• 18:00 UTC (1:00 p.m. CDT) – Tropical Depression Eleven-E forms roughly 115 mi (175 km) southeast of Salina Cruz, Mexico.[20]
September 4
  • 07:00 UTC (8:00 p.m. CDT, September 3) – Tropical Depression Eleven-E makes landfall near Salina Cruz, Mexico, at its peak intensity with winds of 35 mph (55 km/h).[20]
  • 12:00 UTC (6:00 a.m. MDT) – Tropical Depression Ten-E degenerates into a remnant low roughly 185 mi (295 km) west-southwest of the southern tip of Baja California Sur.[19]
  • 18:00 UTC (1:00 p.m. CDT) – Tropical Depression Eleven-E degenerates into a remnant low while crossing the Isthmus of Tehuantepec.[20]
September 5
September 20
  • 12:00 UTC (6:00 a.m. MDT) – Tropical Depression Twelve-E develops from a tropical wave approximately 240 mi (385 km) south-southeast of Cabo San Lucas, Mexico.[22]
  • 18:00 UTC (12:00 p.m. MDT) – Tropical Depression Twelve-E intensifies into Tropical Storm Georgette, the final named storm in the East Pacific proper, while located about 225 mi (360 km) west of Puerto Vallarta, Mexico.[22]
September 21
Tropical Storm Georgette at peak intensity on September 21
Tropical Storm Georgette at peak intensity on September 21
  • 12:00 UTC (6:00 a.m. MDT) – Tropical Storm Georgette reaches its peak intensity with winds of 40 mph (65 km/h) and a minimum pressure of 999 mbar (hPa; 29.50 inHg).[22]
  • 18:00 UTC (12:00 p.m. MDT) – Tropical Storm Georgette makes landfall near San José del Cabo, Mexico, with winds of 40 mph (65 km/h).[22]
September 22
  • 00:00 UTC (6:00 p.m. MDT, September 21) – Tropical Storm Georgette weakens to a tropical depression shortly before emerging over the Gulf of California to the east of La Paz.[22]
  • 22:00 UTC (4:00 p.m. MDT) – Tropical Depression Georgette makes landfall near San Carlos, Mexico, with winds of 35 mph (55 km/h).[22]
September 23
  • 06:00 UTC (12:00 a.m. MDT) – Tropical Depression Georgette dissipates over the mountainous terrain of northwestern Mexico.[22]

October[edit]

  • No tropical cyclones developed in the month of October.[23]

November[edit]

  • No tropical cyclones developed in the month of November.[23]
November 30
  • The 2010 Central and Eastern Pacific hurricane seasons officially end.[2]

December[edit]

Subtropical Storm Omeka embedded within a larger extratropical system to the west of Hawaii on December 19
Subtropical Storm Omeka embedded within a larger extratropical system to the west of Hawaii on December 19
December 18
December 19
December 20
  • 06:00 UTC (8:00 p.m. HAST, December 19) – The subtropical storm re-enters the Central Pacific basin as it transitioned into a tropical cyclone. At this time it had winds of 50 mph (85 km/h) and a pressure of 997 mbar (hPa; 29.44 inHg).[23] This marked the latest formation of a tropical cyclone since the start of satellite era in the mid-1960s.[4] Operational advisories were not initiated until this time, thus the system received the name Omeka on this day.[24]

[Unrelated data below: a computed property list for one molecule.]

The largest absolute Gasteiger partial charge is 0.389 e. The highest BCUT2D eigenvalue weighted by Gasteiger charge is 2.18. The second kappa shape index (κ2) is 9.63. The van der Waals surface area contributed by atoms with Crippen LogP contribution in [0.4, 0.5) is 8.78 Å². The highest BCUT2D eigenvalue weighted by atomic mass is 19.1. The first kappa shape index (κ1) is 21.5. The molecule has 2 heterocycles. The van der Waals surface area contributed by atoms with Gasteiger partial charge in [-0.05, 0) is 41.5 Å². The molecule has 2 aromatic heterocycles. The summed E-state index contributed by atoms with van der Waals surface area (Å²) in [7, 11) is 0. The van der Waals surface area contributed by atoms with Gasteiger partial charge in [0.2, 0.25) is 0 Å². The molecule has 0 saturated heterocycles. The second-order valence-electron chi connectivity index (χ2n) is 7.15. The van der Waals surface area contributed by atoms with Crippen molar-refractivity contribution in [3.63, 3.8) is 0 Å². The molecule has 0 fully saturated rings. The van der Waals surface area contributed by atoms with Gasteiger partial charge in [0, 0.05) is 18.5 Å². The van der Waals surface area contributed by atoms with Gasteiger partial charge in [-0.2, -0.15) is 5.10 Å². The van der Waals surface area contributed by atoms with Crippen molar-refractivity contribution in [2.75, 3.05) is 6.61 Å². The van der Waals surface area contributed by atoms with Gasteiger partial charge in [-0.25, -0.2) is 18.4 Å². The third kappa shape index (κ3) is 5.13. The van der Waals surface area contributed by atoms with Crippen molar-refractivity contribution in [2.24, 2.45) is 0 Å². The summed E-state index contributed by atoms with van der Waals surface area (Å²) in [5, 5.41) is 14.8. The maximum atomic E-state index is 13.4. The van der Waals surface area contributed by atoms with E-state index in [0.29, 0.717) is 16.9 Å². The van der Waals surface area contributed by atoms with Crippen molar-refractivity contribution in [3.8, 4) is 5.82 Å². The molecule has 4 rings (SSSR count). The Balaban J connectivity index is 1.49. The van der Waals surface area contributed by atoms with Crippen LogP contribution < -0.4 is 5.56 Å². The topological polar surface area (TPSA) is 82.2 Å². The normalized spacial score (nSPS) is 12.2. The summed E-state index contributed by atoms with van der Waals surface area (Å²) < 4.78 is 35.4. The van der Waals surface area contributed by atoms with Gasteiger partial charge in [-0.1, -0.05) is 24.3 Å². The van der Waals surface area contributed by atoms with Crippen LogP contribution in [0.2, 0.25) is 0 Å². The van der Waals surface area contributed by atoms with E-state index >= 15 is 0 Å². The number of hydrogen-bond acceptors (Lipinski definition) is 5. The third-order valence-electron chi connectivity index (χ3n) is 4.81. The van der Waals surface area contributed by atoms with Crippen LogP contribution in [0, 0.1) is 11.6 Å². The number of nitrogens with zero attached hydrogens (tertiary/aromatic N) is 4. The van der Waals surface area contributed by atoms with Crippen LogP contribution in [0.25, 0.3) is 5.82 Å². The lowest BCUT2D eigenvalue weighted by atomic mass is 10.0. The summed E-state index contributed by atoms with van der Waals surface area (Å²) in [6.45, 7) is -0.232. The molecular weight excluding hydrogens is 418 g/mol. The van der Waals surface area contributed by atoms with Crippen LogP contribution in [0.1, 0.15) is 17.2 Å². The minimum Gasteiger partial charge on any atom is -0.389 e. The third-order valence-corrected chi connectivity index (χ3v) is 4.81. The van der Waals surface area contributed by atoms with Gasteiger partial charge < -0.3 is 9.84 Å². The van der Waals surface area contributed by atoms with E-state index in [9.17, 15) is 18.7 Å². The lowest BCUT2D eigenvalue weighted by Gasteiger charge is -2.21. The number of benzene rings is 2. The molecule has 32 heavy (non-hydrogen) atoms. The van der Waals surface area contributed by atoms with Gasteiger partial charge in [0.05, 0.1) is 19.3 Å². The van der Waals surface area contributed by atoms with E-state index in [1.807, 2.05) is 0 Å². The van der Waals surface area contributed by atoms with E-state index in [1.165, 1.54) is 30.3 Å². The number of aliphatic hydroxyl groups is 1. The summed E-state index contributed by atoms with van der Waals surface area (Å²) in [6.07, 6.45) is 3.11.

December 21
  • 06:00 UTC (8:00 p.m. HAST, December 20) – Tropical Storm Omeka makes its closest approach to land as a tropical cyclone, passing roughly 45 mi (75 km) south-southeast of Lisianski Island, Hawaii.[23]
  • 12:00 UTC (2:00 a.m. HAST) – Tropical Storm Omeka degenerates into a non-convective remnant low approximately 90 mi (150 km) northeast of Lisianski Island, Hawaii, thereby ending the 2010 Pacific hurricane season.[23]

See also[edit]

Footnotes[edit]

  1. ^ Accumulated Cyclone Energy, broadly speaking, is a measure of the power of a hurricane multiplied by the length of time it existed, so storms that last a long time, as well as particularly strong hurricanes, have high ACEs.
  2. ^ The figures for maximum sustained winds and position estimates are rounded to the nearest 5 units (knots, miles, or kilometers), following the convention used in the National Hurricane Center's operational products for each storm. All other units are rounded to the nearest digit.

References[edit]

  1. ^ a b c Stacy R. Stewart and John P. Cangialosi (September 2012). "Eastern North Pacific Hurricane Season of 2010" (PDF). Monthly Weather Review (American Meteorological Society) 140 (9): 2,769–2,781. Bibcode:2012MWRv..140.2769S. doi:10.1175/MWR-D-11-00152.1. Retrieved June 27, 2015. 
  2. ^ a b c d Christopher W. Landsea; Neal Dorst; Erica Rule (June 2, 2011). "G: Tropical Cyclone Climatology". Hurricane Research Division: Frequently Asked Questions. Atlantic Oceanographic and Meteorological Laboratory (National Oceanic and Atmospheric Administration). G1) When is hurricane season ?. Retrieved June 22, 2015. 
  3. ^ Eric S. Blake (July 1, 2010). Eastern Pacific Monthly Tropical Weather Summary for June 2010. National Hurricane Center (Report) (Miami, Florida: National Oceanic and Atmospheric Administration). Retrieved June 28, 2010.